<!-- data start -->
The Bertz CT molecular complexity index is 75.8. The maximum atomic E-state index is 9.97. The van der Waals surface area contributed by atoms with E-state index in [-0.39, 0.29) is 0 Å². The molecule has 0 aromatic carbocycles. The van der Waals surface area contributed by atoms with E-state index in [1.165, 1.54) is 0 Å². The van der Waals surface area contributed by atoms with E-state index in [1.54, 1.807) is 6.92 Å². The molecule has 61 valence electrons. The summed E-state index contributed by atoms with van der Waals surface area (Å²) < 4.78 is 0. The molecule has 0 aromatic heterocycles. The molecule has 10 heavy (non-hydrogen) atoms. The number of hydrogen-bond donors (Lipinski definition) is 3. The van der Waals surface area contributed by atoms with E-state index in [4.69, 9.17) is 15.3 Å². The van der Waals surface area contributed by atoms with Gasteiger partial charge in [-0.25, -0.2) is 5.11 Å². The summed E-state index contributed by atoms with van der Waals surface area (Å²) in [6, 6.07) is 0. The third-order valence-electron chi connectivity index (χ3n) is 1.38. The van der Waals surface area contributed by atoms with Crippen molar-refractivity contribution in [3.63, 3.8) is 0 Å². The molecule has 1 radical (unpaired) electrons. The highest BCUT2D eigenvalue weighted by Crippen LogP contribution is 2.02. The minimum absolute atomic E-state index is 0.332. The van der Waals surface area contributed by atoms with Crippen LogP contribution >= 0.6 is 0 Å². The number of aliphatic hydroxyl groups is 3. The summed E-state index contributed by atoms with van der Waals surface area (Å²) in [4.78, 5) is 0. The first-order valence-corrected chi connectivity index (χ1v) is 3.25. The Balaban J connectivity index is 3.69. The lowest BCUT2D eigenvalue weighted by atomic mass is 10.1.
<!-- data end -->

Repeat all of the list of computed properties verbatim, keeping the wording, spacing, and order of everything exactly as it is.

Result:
The Bertz CT molecular complexity index is 75.8. The maximum atomic E-state index is 9.97. The van der Waals surface area contributed by atoms with E-state index in [-0.39, 0.29) is 0 Å². The molecule has 0 aromatic carbocycles. The van der Waals surface area contributed by atoms with E-state index in [1.165, 1.54) is 0 Å². The van der Waals surface area contributed by atoms with E-state index in [1.54, 1.807) is 6.92 Å². The molecule has 61 valence electrons. The summed E-state index contributed by atoms with van der Waals surface area (Å²) < 4.78 is 0. The molecule has 0 aromatic heterocycles. The molecule has 10 heavy (non-hydrogen) atoms. The number of hydrogen-bond donors (Lipinski definition) is 3. The van der Waals surface area contributed by atoms with E-state index in [4.69, 9.17) is 15.3 Å². The van der Waals surface area contributed by atoms with Gasteiger partial charge in [-0.25, -0.2) is 5.11 Å². The summed E-state index contributed by atoms with van der Waals surface area (Å²) in [6, 6.07) is 0. The third-order valence-electron chi connectivity index (χ3n) is 1.38. The van der Waals surface area contributed by atoms with Crippen molar-refractivity contribution in [3.63, 3.8) is 0 Å². The molecule has 1 radical (unpaired) electrons. The highest BCUT2D eigenvalue weighted by Crippen LogP contribution is 2.02. The minimum absolute atomic E-state index is 0.332. The van der Waals surface area contributed by atoms with Crippen LogP contribution >= 0.6 is 0 Å². The number of aliphatic hydroxyl groups is 3. The summed E-state index contributed by atoms with van der Waals surface area (Å²) in [4.78, 5) is 0. The first-order valence-corrected chi connectivity index (χ1v) is 3.25. The Balaban J connectivity index is 3.69. The lowest BCUT2D eigenvalue weighted by atomic mass is 10.1.